Russ Wiles Arizona Republic
(CNT) City News Talk #arizona
The East Valley’s three biggest cities shined in a new prosperity measure — and not just in Arizona, but nationally.
Of the nation’s 100 most populous cities, Gilbert nabbed the top spot overall for prosperity in the new study, as it did in a similar report two years ago by Economic Innovation Group. Chandler finished second best nationally, and Scottsdale placed fifth.
Mesa also received a good grade, while Phoenix and Glendale were slightly below average and Tucson finished near the bottom.
The most recent study, released in October by Economic Innovation Group, scored cities on seven measures covering these categories: poverty, education, housing vacancy, work, incomes, job growth and business openings. It largely drew on data through 2018, meaning that the report doesn’t reflect the COVID-19 pandemic and the economic fallout from trying to slow spread of the virus.
Still, the latest study and previous editions have found that a boom in Western states in recent decades has resulted in the growth of large, prosperous suburbs characterized by relatively high and uniform levels of well-being among their residents. Parts of Arizona have benefited from this trend.
Arizona’s prosperous cities”don’t have the range of high- and low-income neighborhoods that many cities of similar sizes contain in other regions of the country,”said Kenan Fikri, research director at Economic Innovation Group, a bipartisan public-policy organization, in an email.
“In that sense, their rankings arepowered by their homogeneity as well as their economic strength.”
How cities in AZ, U.S. ranked
The cities in the survey were ranked in tiers from “prosperous” to “distressed,” with a few categories between those.
“Distressed” cities around the nation had wide economic gaps.
Cleveland was deemed the most distressed large city, followed by Newark, New Jersey; Buffalo, New York; Memphis, Tennessee; and Detroit. St. Louis, Milwaukee and Baltimore rounded out the bottom 10, along with Toledo, Ohio, and Cincinnati.
Tucson was by far the weakest of the seven Arizona cities analyzed, ranking 90th of the 100 largest cities nationally.
Specifically, Gilbert, Chandler and Scottsdale all were classified by EIG as “prosperous” cities, ranking first, second and fifth, respectively. Mesa came in 25th, in the “comfortable” category, while 56th-place Phoenix and Glendale, ranked 70th, were deemed to be “at risk.” Tucson was classified as “distressed.”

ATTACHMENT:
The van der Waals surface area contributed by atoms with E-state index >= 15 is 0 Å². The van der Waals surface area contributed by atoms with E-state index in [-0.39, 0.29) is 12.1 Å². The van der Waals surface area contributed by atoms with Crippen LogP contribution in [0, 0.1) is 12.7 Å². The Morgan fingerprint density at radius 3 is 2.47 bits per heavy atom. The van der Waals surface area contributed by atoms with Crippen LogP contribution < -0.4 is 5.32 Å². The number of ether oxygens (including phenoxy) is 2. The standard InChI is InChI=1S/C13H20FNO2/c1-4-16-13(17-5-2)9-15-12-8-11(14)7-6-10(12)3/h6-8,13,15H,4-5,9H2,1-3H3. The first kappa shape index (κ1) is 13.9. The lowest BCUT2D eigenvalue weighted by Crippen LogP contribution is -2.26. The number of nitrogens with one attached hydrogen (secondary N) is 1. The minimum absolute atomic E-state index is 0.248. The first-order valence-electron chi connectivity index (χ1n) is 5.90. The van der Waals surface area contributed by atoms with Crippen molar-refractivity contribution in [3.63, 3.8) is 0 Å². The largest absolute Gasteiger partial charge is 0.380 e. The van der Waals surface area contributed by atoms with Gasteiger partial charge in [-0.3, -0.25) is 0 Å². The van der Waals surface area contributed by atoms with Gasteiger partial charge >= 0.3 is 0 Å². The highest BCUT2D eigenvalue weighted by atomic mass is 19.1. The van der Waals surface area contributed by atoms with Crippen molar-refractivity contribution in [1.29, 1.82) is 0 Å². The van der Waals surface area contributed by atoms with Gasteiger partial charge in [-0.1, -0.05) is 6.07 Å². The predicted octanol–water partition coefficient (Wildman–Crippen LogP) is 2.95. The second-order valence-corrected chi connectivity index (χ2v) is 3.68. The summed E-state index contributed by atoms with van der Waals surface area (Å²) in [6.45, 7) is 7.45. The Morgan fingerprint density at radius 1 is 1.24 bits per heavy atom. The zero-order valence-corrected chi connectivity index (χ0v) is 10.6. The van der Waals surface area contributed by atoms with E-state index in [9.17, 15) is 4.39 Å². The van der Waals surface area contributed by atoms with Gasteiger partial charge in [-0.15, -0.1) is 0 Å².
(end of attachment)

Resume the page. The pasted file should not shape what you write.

Despite its lackluster overall showing, Phoenix ranked as third best for prosperity when compared among the nation’s 10 most populous cities. San Jose, California, was the most prosperous of these big 10, while Houston and Philadelphia were most distressed.
Chris Camacho, president and CEO of the Greater Phoenix Economic Council, said cities across the metro area, including Phoenix and Glendale, have benefitted from factors include affordable housing, competitive wages and reasonable commercial-building lease rates compared to many other larger cities. He also cited the region’s emergence as a technology hub.
“Ten, 15 years ago, the Valley wasn’t considered a tech juggernaut,” Camacho said. “Now, we’re on the radar of everyone looking for a West Coast operation” in areas including software and cybersecurity.
Hallmarks of prosperous cities
Gilbert, Chandler, and Scottsdale all have relatively well-educated populations, with at least 44% of residents ages 25 and up having a college degree, Fikri said.
Poverty rates in all three East Valley cities are low, while median incomes are high relative to other large Arizona and U.S. municipalities.
The 2020 results were similar to findings in a 2018 study by EIG. Gilbert also finished best overall in that report, with Chandler and Scottsdale placing among the top five for prosperity. Mesa was in 29th place, with Glendale and Phoenix coming in 67th and 69th, respectively. Tucson finished in 92nd place.
The 2018 study drew on data through 2016 and focused on assessing how well cities were faring in the aftermath of the Great Recession. One finding was that college-educated Americans, and the neighborhoods where they congregate, have flourished much more than people with less education.
Still pockets of need
As noted, the latest study was constructed mainly using data through 2018, which means it doesn’t reflect the COVID-19 pandemic and economic-closing measures to slow the virus. Many East Valley families have suffered as a result, though that’s also true of millions of people in other cities and states.
At United Food Bank’s distribution facility in Mesa, the number of families seeking free food assistance in recent months has risen to three or four times what it was in February and March, right before the pandemic hit, though it has eased a bit in recent weeks.
“We’re seeing more gig workers, hotel workers and Uber drivers,” said Dave Richins, president and CEO of the food bank. Rising unemployment drove up demand for food assistance for people in these groups. Disabled individuals and lower-income retired seniors also are among those in need, he said.
But as food demand has risen, so has help from affluent East Valley residents. “Folks in Mesa, Gilbert, Chandler and Scottsdale are very generous in supporting the food bank,” Richins said. “I have all the resources I need to meet that demand.”